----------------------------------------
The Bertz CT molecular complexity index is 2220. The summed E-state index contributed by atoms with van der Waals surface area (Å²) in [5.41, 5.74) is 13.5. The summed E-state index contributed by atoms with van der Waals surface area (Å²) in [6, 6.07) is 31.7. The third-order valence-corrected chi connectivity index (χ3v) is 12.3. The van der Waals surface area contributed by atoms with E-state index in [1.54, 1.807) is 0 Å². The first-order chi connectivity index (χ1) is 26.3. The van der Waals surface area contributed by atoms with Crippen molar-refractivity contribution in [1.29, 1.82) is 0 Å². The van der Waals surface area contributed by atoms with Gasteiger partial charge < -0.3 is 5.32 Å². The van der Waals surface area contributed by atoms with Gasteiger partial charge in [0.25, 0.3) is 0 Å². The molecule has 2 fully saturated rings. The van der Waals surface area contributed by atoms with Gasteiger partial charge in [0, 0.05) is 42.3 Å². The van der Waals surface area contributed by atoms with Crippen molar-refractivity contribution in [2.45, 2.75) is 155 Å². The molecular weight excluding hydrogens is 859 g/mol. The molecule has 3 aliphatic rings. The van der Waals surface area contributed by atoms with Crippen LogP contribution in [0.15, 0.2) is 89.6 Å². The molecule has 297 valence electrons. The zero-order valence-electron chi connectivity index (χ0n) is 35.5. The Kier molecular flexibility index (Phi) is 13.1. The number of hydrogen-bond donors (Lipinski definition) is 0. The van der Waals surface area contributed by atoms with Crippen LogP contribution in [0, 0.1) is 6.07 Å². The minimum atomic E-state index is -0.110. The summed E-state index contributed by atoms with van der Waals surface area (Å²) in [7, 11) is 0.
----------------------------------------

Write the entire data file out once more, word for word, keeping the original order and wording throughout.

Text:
The Bertz CT molecular complexity index is 2220. The summed E-state index contributed by atoms with van der Waals surface area (Å²) in [5.41, 5.74) is 13.5. The summed E-state index contributed by atoms with van der Waals surface area (Å²) in [6, 6.07) is 31.7. The third-order valence-corrected chi connectivity index (χ3v) is 12.3. The van der Waals surface area contributed by atoms with E-state index in [1.54, 1.807) is 0 Å². The first-order chi connectivity index (χ1) is 26.3. The van der Waals surface area contributed by atoms with Crippen molar-refractivity contribution in [1.29, 1.82) is 0 Å². The van der Waals surface area contributed by atoms with Gasteiger partial charge < -0.3 is 5.32 Å². The van der Waals surface area contributed by atoms with Gasteiger partial charge in [0.25, 0.3) is 0 Å². The molecule has 2 fully saturated rings. The van der Waals surface area contributed by atoms with Gasteiger partial charge in [0, 0.05) is 42.3 Å². The van der Waals surface area contributed by atoms with Crippen molar-refractivity contribution in [2.45, 2.75) is 155 Å². The molecular weight excluding hydrogens is 859 g/mol. The molecule has 3 aliphatic rings. The van der Waals surface area contributed by atoms with Crippen LogP contribution in [0.15, 0.2) is 89.6 Å². The molecule has 297 valence electrons. The zero-order valence-electron chi connectivity index (χ0n) is 35.5. The Kier molecular flexibility index (Phi) is 13.1. The number of hydrogen-bond donors (Lipinski definition) is 0. The van der Waals surface area contributed by atoms with Crippen LogP contribution in [0, 0.1) is 6.07 Å². The minimum atomic E-state index is -0.110. The summed E-state index contributed by atoms with van der Waals surface area (Å²) in [7, 11) is 0.